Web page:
Campers rehearse as well as perform at Center Stage Theatre, our full-sized venue. They learn to trust, listen, and communicate to build relationships on stage with their characters. Campers in a full-scale production experience a professionally produced show from first auditions to final bows.

Professional directors, choreographers, and vocal teachers run Treasure Island and School of Rock camps. Full-Scale plays and musicals also have professionally designed costumes, make-up/hair, sets, props, lights, sound, and live accompaniment (for musicals).

ONE-WEEK CAMPS

Our one-week camps are five full days of fun for various age groups from 5-16. This year, we’re offering several popular camps, including:

Triple Threat Musicals (Various age groups, 5-16)

Campers will sing, dance and act while playing fun theatre games. Kids will perform in a mini-musical revue complete with costumes, lights, live music, and above all, FUN. Each camp emphasizes a specific musical theme. Choose from: Aloha Moana, Annie, Beauty & the Beast, Descendants, High School Musical, Legally Blonde, Peter Pan, Sing, Tangled, and Trolls

Adventures in Acting (Various age groups 6-14)

Campers are invited to join an EPIC journey with no singing required! Campers interested in acting and stage combat become a character in an amazing adventure, and treat friends and family to a performance complete with costumes, lights, and props. There are great roles for everyone, and each camp emphasizes a specific theme. Choose from: Alice in Wonderland, Lightning Thief, Pirates of the Caribbean, and Star Wars: The Force Awakens.

Glee! Show Choir (Various age groups 7-14)

In our Glee! Show Choir, our professional choreographer and vocal coach provide a great week of singing and dancing as a group. Kids get voice training from a professional, and learn to harmonize and dance like pros. Our summer theme is The Greatest Show! Broadway Hits, including selections from Hamilton and Matilda. At the end of the week, kids perform a fabulous show for family and friends.

Creative Kids (Half-Day for Ages 4-8)

These half-day Triple Threat camps are playful fun for our younger theatre kids. Each camp has a specific musical theme where the young ones work together to prepare a mini-musical revue, complete with costumes, lights, props, and live music. There are great roles for everyone, and each camp emphasizes a specific musical theme. Choose from Aloha Moana, Peter Pan, and Sing.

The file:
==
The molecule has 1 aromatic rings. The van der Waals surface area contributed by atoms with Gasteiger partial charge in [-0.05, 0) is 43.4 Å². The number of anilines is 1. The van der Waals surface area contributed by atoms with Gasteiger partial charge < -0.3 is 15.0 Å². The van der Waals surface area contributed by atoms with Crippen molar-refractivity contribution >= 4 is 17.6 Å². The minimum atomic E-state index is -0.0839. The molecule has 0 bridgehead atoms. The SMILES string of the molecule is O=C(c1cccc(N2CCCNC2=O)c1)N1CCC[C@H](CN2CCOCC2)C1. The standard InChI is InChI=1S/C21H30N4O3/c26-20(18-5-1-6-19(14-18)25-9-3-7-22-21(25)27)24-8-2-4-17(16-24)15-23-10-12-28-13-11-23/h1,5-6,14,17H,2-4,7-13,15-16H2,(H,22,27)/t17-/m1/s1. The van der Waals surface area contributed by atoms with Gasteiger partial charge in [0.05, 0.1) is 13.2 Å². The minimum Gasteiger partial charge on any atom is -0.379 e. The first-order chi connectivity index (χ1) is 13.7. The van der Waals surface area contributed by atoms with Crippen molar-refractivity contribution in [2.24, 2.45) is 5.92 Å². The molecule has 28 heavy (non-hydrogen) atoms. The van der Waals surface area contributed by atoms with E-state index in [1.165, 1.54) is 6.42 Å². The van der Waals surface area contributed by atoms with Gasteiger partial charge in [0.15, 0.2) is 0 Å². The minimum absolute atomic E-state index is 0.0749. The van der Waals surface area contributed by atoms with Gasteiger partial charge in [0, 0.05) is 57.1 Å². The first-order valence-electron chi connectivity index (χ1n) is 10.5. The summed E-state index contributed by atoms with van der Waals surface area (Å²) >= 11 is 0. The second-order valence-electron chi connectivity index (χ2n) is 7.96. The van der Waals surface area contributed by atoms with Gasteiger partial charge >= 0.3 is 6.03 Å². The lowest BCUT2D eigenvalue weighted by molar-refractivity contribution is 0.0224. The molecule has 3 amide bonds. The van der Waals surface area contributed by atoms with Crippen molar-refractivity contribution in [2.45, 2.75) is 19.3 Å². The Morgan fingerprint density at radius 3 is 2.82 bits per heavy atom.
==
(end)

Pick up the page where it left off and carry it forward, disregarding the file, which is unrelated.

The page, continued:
ACT NOW!

Award-Winning kidsActing summer camps are a place where children of all ages will not only get the chance to learn valuable skills and have fun, but also to let their star shine all summer long. kidsActing camps are hosted in over 15 locations in and around Austin. It’s easy to find a summer camp in your neighborhood. Visit www.kidsActingStudio.com for more details, or call 512-836-5437.

Idea Lab Kids

Idea Lab Kids provides a tremendous balance of FUN and EDUCATION through uniquely developed and engaging STEM Curriculum.

 

The culture Idea Lab Kids has created over the years has led to a tremendous program, showing off some of the most unique camps in town. Each year, we strive to develop a new and unique set of programs that include the most up to date Technology and Tools for learning in a STEM environment.

By doing this, Idea Lab can provide your family a terrific opportunity for summer learning. Don’t miss out on your child being an Idea Lab kid!

Have an EPIC summer at Girl Scout camp!

Girl Scouts of Central Texas camp is an amazing experience that builds girls of courage, confidence and character who make the world a better place. It’s a place where girls come ready to play, explore, discover, and have the time of their life. It’s a wonderful place for girls to spend their summer, it’s accredited through the American Camp Association, and most of all it’s FUN. Every girl should have the chance to spend summer trying new things, exploring the great outdoors, making incredible memories with awesome new friends, and growing under the supervision and mentorship of highly-trained camp staff. At Girl Scouts of Central Texas camps, you’ll find something for every girl.

“We have so many cool camps,” said Lolis Garcia-Baab, Chief Marketing and Communications Officer at Girl Scouts of Central Texas. “For older girls, we’ve got a camp with the fire department. We’ve partnered with our fire chief, and she’s going to have female first responders putting on a camp for our older girls. So that’s going to be really awesome.”